Col Name Definition 1 STATE State in which county is located, identified by ICPSR code no. 2 CNTY County, identified by ICPSR code number 3 RrAgLFM15 Estimated number of Rural Agricultural Workers, Males aged 10-15 4 RrAgLFM16 Estimated Number of Rural Agricultural Workers, Males aged 16+ 5 RrAgLFF15 Estimated Number of Rural Agricultural Workers, Females aged 10-15 6 RrAgLFF16 Estimated Number of Rural Agricultural Workers , Females aged 16+ 7 RrAgPopM15 Estimate of the Rural Population of Males aged 10-15 8 RrAgPopM16 Estimate of the Rural Population of Males aged 16+ 9 RrAgPopF15 Estimate of the Rural Population of Females aged 10-15 10 RrAgPopF16 Estimate of the Rural Population of Females aged 16+ 11 RrAgPrM15 Agricultural Participation Rate for Rural Males aged 10-15 12 RrAgPrM16 Agricultural Participation Rate for Rural Males aged 16+ 13 RrAgPrF15 Agricultural Participation Rate for Rural Females aged 10-15 14 RrAgPrF16 Agricultural Participation Rate for Rural Females aged 16+ 15 RrlShPop Rural Share of the Population 16 TotPop Total Population of all ages 17 UrbanPop Urban Population of all ages 18 RGN1 Region code
III. Summary of the Methods of Estimation
Estimates of the number of farm workers by age-sex category by county are based on Weiss’s recent reworking of the census gainful worker data for the nineteenth century and our construction of the rural population by county. Weiss’s work was carried out at the state level; the county figures are an extension of those estimates. The state-level estimates were used to calculate a ratio of agricultural workers to population for each of the specified population groups. The county-level gainful worker figures were obtained by multiplying those ratios by the appropriate population count in each county. A summary of the procedures for constructing the state and county level estimates follows. Additional details of the estimation are described in Weiss (1992 and forthcoming) and Craig and Weiss (1996).
First, the total workforce was estimated following the procedures laid out by Lebergott (1966). For the years 1870 to 1900, the figures were taken directly from the census, although corrections were made to the statistics for 1870 and 1890 (See Weiss, 1985). For the years 1800 to 1860, the total is the sum of estimates for each of five demographic groups; free males 16 and over, free females 16 and over, free males 10 to 15, free females 10-15, and slaves aged 10 and over. The estimate for each group is the product of the population in that group times a group specific participation rate.
The procedures for estimating the agricultural workforce can be separated into those used for the postbellum years and those for the antebellum period. For the years 1870 through 1900, the agricultural gainful worker figures were taken from the census, although the census figures, which reported numbers of workers by occupation, had to be reorganized in order to obtain the industry’s workforce. It was a fairly straightforward task to assign most occupations to their respective industries, especially so for agriculture. There were, however, some occupations that were found in more than one industry so procedures were used to allocate workers in such occupations to the various industries in which they might have been employed. The only occupation of this sort that impinged on agriculture was that of “laborers, not otherwise specified” (or not elsewhere classified). The allocation between agriculture and nonagriculture was based on the relationship between urban population and nonfarm occupations, including nonfarm laborers.1 In each census year between 1850 and 1900, Weiss distributed the reported number of laborers between agriculture and nonagriculture according to the 1910 proportions adjusted for changes in urbanization.2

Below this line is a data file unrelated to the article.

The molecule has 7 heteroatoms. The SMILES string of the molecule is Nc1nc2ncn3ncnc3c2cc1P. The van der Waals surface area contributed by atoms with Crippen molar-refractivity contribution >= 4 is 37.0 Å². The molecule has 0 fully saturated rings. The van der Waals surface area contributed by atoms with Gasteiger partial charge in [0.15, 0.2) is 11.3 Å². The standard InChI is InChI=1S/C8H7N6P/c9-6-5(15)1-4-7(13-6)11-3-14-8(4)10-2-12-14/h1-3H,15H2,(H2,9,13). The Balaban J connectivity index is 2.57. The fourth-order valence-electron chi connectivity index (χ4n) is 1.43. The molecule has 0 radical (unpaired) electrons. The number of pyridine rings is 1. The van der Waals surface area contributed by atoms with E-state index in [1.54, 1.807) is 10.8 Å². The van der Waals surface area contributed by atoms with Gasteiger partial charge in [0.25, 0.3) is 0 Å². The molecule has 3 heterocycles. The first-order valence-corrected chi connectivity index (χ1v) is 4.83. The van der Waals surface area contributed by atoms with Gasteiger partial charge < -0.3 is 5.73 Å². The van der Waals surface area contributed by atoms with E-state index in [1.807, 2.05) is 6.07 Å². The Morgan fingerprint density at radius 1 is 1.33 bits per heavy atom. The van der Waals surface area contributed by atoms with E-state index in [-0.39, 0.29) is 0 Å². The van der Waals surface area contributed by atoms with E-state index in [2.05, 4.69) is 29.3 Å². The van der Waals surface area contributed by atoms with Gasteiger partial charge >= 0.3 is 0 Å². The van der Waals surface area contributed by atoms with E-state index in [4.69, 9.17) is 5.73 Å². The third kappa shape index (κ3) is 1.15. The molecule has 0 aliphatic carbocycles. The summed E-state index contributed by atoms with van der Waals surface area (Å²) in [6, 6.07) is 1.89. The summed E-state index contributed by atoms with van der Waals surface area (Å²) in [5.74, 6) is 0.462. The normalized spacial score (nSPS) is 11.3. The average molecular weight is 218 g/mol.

For 1800 to 1860, the agricultural workforce is the sum of the free and slave farm workforces, both covering those aged 10 and over. For 1850 and 1860 these figures were obtained by summing up estimates for each age-sex component. The census provided figures for the largest group of workers, males aged 16 and over, in both years, as well as for females aged 16 and over in 1850. The other categories of free workers were estimated using evidence from the postbellum census and samples of rural households in 1860. The slave figures were obtained by allocating an estimated percent of the rural slave population aged 10 and over to farming. The allocation percentages were obtained from regression equations fitted to the county data for 1820 and 1840.
For 1820 and 1840, the census figures, as revised by Weiss, provided the total farm workforce aged 10 and over. Those figures were then distributed across the various population groups using the distributional evidence from later years and the estimates of the number of slaves engaged in farming derived from the regression equations. The procedures used to estimate the farm workforce figures for 1800, 1810 and 1830 were more complex and roundabout, and differed substantially between the free and slave states. Nevertheless, the estimates were based largely on the evidence from later years (See Weiss, 1992).3
In each of the years from 1800 to 1860 the number of urban agricultural workers was estimated and deducted from the revised census totals in order to obtain a rural count.4 It was assumed that all urban agricultural workers were males aged 16 and over.5
The preceding work yielded, either implicitly or explicitly, estimated ratios of rural agricultural workers to rural population for each age-sex component of the population in each state. These figures were then used to estimate the number of rural agricultural gainful workers in each county, it being assumed that each state’s ratio held for the rural population in each county in the state. No doubt there was further variation in these participation rates within states, that is across counties. Unfortunately, the available data do not permit us to capture all that detail.
Rural Population by County
In order to estimate the rural farm workforce we had to compile a series on the rural population by county and estimate the age-sex distribution of that population. We were able to construct a series on the rural population by county by using data on the population of cities and towns available on U.S. Census worksheets. Those data had been used to compile the urban and rural population series shown in Historical Statistics.6 We were able to reconstruct that series with a high degree of accuracy.7 We also were able to identify the county in which each city and town was located so that by subtracting the urban count from the county’s total population we obtained the rural population as the residual.